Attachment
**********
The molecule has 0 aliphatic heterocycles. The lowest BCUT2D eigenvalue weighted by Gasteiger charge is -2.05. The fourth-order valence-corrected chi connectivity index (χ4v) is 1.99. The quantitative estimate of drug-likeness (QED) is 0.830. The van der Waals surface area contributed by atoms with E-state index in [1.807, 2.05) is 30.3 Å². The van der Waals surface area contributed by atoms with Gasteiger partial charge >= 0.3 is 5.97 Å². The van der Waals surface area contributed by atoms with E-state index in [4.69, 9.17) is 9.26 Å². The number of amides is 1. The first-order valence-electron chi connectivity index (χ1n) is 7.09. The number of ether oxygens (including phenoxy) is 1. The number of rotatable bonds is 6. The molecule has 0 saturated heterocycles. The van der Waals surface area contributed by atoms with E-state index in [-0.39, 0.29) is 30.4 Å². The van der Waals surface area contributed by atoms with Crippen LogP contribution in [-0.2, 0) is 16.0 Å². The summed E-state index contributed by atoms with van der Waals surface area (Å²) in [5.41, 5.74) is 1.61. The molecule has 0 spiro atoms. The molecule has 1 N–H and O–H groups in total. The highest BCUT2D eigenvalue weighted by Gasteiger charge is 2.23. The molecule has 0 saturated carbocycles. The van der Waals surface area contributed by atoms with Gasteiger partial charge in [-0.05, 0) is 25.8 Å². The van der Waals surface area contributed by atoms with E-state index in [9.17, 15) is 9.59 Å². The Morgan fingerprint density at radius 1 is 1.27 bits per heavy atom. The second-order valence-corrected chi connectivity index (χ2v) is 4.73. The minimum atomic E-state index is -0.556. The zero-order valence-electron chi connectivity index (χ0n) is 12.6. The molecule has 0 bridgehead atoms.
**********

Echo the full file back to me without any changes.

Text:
The molecule has 0 aliphatic heterocycles. The lowest BCUT2D eigenvalue weighted by Gasteiger charge is -2.05. The fourth-order valence-corrected chi connectivity index (χ4v) is 1.99. The quantitative estimate of drug-likeness (QED) is 0.830. The van der Waals surface area contributed by atoms with E-state index in [1.807, 2.05) is 30.3 Å². The van der Waals surface area contributed by atoms with Gasteiger partial charge >= 0.3 is 5.97 Å². The van der Waals surface area contributed by atoms with E-state index in [4.69, 9.17) is 9.26 Å². The number of amides is 1. The first-order valence-electron chi connectivity index (χ1n) is 7.09. The number of ether oxygens (including phenoxy) is 1. The number of rotatable bonds is 6. The molecule has 0 saturated heterocycles. The van der Waals surface area contributed by atoms with E-state index in [-0.39, 0.29) is 30.4 Å². The van der Waals surface area contributed by atoms with Crippen LogP contribution in [-0.2, 0) is 16.0 Å². The summed E-state index contributed by atoms with van der Waals surface area (Å²) in [5.41, 5.74) is 1.61. The molecule has 0 spiro atoms. The molecule has 1 N–H and O–H groups in total. The highest BCUT2D eigenvalue weighted by Gasteiger charge is 2.23. The molecule has 0 saturated carbocycles. The van der Waals surface area contributed by atoms with Gasteiger partial charge in [-0.05, 0) is 25.8 Å². The van der Waals surface area contributed by atoms with E-state index in [9.17, 15) is 9.59 Å². The Morgan fingerprint density at radius 1 is 1.27 bits per heavy atom. The second-order valence-corrected chi connectivity index (χ2v) is 4.73. The minimum atomic E-state index is -0.556. The zero-order valence-electron chi connectivity index (χ0n) is 12.6. The molecule has 0 bridgehead atoms.